By anyone's measure, Mike Pearce appears to be a phenomenal history teacher. His Ellison High School students in Killeen, Texas had a 99% passing rate on the state history assessment this year. Part of his success is due to the incredible wealth of self-created electronic resources that he employs in his classes. You can see many of them on his web site,, including multimedia PowerPoint presentations that have been featured in his local newspaper and the ASCD Smartbrief e-mail newsletter:


As an educator and technology advocate, I wish there were more teachers like Mr. Pearce.

As a school law guy, however, I'm also troubled by his web site because it has a hyperlink to one pro-life web site,, and has banner ads that link to another, (click on screenshot thumbnails for larger images):



This probably would be fine if his web site had no connection to his school. But the site has notes to students, links to his school and district, a hyperlink for parents to sign up for his e-mail list, information for parents like his late homework policy and school supply requests, the district calendar, his district e-mail address, etc. He's very clearly using his site for pedagogical purposes, not just for marketing of his PowerPoint presentations. And therein lies the problem because his school and his district have a legal obligation to be politically and religiously neutral.

Mr. Pearce does have a disclaimer way down at the bottom of his very lengthy home page:

Disclaimer:  This page was designed solely by Mr. Pearce at his own expense and was neither approved nor sanctioned by the Killeen Independent School District.  The content of Mr. Pearce's site or webpages linked from his site does not necessarily reflect the views of the Killeen Independent School District.

He also appears to be trying to be politically neutral. For example, his home page links to many different political parties, news sources, and news columnists. But nowhere does he seem to have any pro-choice links or ads, nor does he have any explanation of why he has chosen to feature one side of this political / religious / personal issue.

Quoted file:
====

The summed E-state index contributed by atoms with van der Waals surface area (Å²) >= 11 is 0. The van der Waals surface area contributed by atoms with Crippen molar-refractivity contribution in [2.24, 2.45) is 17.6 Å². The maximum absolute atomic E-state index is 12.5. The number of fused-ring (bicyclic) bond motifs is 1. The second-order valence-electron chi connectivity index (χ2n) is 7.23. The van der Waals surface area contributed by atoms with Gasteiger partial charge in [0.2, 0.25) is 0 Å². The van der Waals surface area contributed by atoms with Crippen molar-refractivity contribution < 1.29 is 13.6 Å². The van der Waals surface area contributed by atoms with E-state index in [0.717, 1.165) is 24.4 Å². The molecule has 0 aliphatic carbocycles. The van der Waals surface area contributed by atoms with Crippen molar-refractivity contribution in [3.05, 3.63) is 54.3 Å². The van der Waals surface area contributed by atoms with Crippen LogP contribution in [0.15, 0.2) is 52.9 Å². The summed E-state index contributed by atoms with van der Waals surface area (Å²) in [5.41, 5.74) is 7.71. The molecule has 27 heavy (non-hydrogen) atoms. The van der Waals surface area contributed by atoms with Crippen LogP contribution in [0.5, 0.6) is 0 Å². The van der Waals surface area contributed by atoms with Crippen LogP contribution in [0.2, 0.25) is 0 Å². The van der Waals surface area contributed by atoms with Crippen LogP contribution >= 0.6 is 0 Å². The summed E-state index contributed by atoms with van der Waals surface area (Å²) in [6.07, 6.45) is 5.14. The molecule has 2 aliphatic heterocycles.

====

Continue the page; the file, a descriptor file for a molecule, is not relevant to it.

I have never met Mr. Pearce. All evidence points to him being an amazing teacher. But I'm not sure his disclaimer and the fact that it's his personal web site are enough to survive deep legal scrutiny, particularly as the publicity for what's he's doing increases. People are going to logically associate his web site with his school and school district, neither of which could ever get away with links and banner ads for pro-life web sites [as an aside, I'm not sure they could get away with links to the various commercial entities featured on his site either].

I've blogged before about the difficult issues related to school districts allowing and monitoring teachers' use of off-campus web sites for pedagogical purposes. I think Mr. Pearce's site illustrates the challenging questions that I raised in that post. In this case, I think that he either needs to take his site down, remove all connections to his school system, or remove the pro-life aspects. I don't think he can have it all and still pass constitutional muster.

I'm willing to admit that maybe I'm going overboard here, so I'm asking a few school law folks to lend their opinion on this, including Pamela Parker at Texas Teacher Law and Mike Tully at the West Regional Equity Network. I also have invited Mr. Pearce to tell us more about his site and whether he has received any complaints about the pro-life aspects of the site. Hopefully they (and you) will have some time to lend some insights into this complex issue.